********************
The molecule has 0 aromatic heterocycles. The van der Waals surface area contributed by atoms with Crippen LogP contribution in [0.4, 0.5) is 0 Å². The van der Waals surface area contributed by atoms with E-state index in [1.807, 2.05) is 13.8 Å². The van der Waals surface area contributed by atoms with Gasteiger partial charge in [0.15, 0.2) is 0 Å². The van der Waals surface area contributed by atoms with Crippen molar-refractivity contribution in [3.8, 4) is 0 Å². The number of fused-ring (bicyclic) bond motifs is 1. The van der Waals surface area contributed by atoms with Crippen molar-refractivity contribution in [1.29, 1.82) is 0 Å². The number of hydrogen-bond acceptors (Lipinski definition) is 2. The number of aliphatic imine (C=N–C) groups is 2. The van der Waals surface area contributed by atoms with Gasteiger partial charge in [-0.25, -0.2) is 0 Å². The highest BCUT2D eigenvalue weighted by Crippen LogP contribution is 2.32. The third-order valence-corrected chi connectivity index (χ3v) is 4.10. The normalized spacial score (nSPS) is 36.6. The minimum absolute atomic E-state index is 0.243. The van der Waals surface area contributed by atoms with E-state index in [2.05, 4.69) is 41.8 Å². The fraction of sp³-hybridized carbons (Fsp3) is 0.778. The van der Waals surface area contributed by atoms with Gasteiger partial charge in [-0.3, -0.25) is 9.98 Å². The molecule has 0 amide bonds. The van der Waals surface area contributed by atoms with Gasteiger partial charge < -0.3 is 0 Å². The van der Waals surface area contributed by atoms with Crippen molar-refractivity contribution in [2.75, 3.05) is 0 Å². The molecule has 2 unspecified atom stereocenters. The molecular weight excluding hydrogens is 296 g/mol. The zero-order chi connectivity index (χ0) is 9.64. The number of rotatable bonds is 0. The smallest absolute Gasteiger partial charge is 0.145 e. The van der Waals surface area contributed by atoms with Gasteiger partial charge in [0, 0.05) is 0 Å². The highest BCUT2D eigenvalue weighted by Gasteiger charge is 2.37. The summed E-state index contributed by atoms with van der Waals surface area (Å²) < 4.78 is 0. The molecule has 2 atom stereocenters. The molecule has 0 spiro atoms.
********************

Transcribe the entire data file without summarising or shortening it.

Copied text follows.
The molecule has 0 aromatic heterocycles. The van der Waals surface area contributed by atoms with Crippen LogP contribution in [0.4, 0.5) is 0 Å². The van der Waals surface area contributed by atoms with E-state index in [1.807, 2.05) is 13.8 Å². The van der Waals surface area contributed by atoms with Gasteiger partial charge in [0.15, 0.2) is 0 Å². The van der Waals surface area contributed by atoms with Crippen molar-refractivity contribution in [3.8, 4) is 0 Å². The number of fused-ring (bicyclic) bond motifs is 1. The van der Waals surface area contributed by atoms with Crippen molar-refractivity contribution in [1.29, 1.82) is 0 Å². The number of hydrogen-bond acceptors (Lipinski definition) is 2. The number of aliphatic imine (C=N–C) groups is 2. The van der Waals surface area contributed by atoms with Gasteiger partial charge in [-0.25, -0.2) is 0 Å². The highest BCUT2D eigenvalue weighted by Crippen LogP contribution is 2.32. The third-order valence-corrected chi connectivity index (χ3v) is 4.10. The normalized spacial score (nSPS) is 36.6. The minimum absolute atomic E-state index is 0.243. The van der Waals surface area contributed by atoms with E-state index in [2.05, 4.69) is 41.8 Å². The fraction of sp³-hybridized carbons (Fsp3) is 0.778. The van der Waals surface area contributed by atoms with Gasteiger partial charge in [-0.3, -0.25) is 9.98 Å². The molecule has 0 amide bonds. The van der Waals surface area contributed by atoms with Gasteiger partial charge < -0.3 is 0 Å². The van der Waals surface area contributed by atoms with Crippen molar-refractivity contribution in [2.75, 3.05) is 0 Å². The molecule has 2 unspecified atom stereocenters. The molecular weight excluding hydrogens is 296 g/mol. The zero-order chi connectivity index (χ0) is 9.64. The number of rotatable bonds is 0. The smallest absolute Gasteiger partial charge is 0.145 e. The van der Waals surface area contributed by atoms with Gasteiger partial charge in [0, 0.05) is 0 Å². The highest BCUT2D eigenvalue weighted by Gasteiger charge is 2.37. The summed E-state index contributed by atoms with van der Waals surface area (Å²) < 4.78 is 0. The molecule has 2 atom stereocenters. The molecule has 0 spiro atoms.